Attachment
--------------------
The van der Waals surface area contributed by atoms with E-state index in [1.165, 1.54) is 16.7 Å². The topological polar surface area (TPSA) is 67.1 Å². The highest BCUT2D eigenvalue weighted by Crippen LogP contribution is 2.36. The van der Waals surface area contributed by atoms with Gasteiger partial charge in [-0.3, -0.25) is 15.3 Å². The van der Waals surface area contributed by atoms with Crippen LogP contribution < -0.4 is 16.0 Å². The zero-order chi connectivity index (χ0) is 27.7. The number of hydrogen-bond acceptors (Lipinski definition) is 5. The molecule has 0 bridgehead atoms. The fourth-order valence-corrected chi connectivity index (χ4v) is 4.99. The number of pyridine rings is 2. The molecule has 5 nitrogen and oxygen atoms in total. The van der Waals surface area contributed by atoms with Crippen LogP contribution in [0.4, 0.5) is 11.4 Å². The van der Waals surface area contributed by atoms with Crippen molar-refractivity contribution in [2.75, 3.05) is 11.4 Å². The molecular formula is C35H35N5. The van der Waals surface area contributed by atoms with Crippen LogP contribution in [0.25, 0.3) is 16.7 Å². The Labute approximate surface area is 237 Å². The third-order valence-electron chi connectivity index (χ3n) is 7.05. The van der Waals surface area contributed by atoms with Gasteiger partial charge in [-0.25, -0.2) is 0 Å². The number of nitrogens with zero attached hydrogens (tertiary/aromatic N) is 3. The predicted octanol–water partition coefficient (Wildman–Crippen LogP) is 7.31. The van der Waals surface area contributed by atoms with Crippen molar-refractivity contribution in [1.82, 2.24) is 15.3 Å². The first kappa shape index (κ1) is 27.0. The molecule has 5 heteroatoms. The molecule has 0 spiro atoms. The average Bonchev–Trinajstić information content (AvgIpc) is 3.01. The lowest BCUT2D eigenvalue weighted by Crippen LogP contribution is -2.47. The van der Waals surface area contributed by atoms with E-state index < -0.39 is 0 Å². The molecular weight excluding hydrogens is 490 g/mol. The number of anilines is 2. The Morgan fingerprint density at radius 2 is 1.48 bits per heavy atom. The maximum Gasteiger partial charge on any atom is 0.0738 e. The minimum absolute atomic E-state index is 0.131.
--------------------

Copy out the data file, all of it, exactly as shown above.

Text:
The van der Waals surface area contributed by atoms with E-state index in [1.165, 1.54) is 16.7 Å². The topological polar surface area (TPSA) is 67.1 Å². The highest BCUT2D eigenvalue weighted by Crippen LogP contribution is 2.36. The van der Waals surface area contributed by atoms with Gasteiger partial charge in [-0.3, -0.25) is 15.3 Å². The van der Waals surface area contributed by atoms with Crippen LogP contribution < -0.4 is 16.0 Å². The zero-order chi connectivity index (χ0) is 27.7. The number of hydrogen-bond acceptors (Lipinski definition) is 5. The molecule has 0 bridgehead atoms. The fourth-order valence-corrected chi connectivity index (χ4v) is 4.99. The number of pyridine rings is 2. The molecule has 5 nitrogen and oxygen atoms in total. The van der Waals surface area contributed by atoms with Crippen LogP contribution in [0.4, 0.5) is 11.4 Å². The van der Waals surface area contributed by atoms with Crippen molar-refractivity contribution in [2.75, 3.05) is 11.4 Å². The molecular formula is C35H35N5. The van der Waals surface area contributed by atoms with Crippen LogP contribution in [0.25, 0.3) is 16.7 Å². The Labute approximate surface area is 237 Å². The third-order valence-electron chi connectivity index (χ3n) is 7.05. The van der Waals surface area contributed by atoms with Gasteiger partial charge in [-0.25, -0.2) is 0 Å². The number of nitrogens with zero attached hydrogens (tertiary/aromatic N) is 3. The predicted octanol–water partition coefficient (Wildman–Crippen LogP) is 7.31. The van der Waals surface area contributed by atoms with Crippen molar-refractivity contribution in [1.82, 2.24) is 15.3 Å². The first kappa shape index (κ1) is 27.0. The molecule has 5 heteroatoms. The molecule has 0 spiro atoms. The average Bonchev–Trinajstić information content (AvgIpc) is 3.01. The lowest BCUT2D eigenvalue weighted by Crippen LogP contribution is -2.47. The van der Waals surface area contributed by atoms with E-state index < -0.39 is 0 Å². The molecular weight excluding hydrogens is 490 g/mol. The number of anilines is 2. The Morgan fingerprint density at radius 2 is 1.48 bits per heavy atom. The maximum Gasteiger partial charge on any atom is 0.0738 e. The minimum absolute atomic E-state index is 0.131.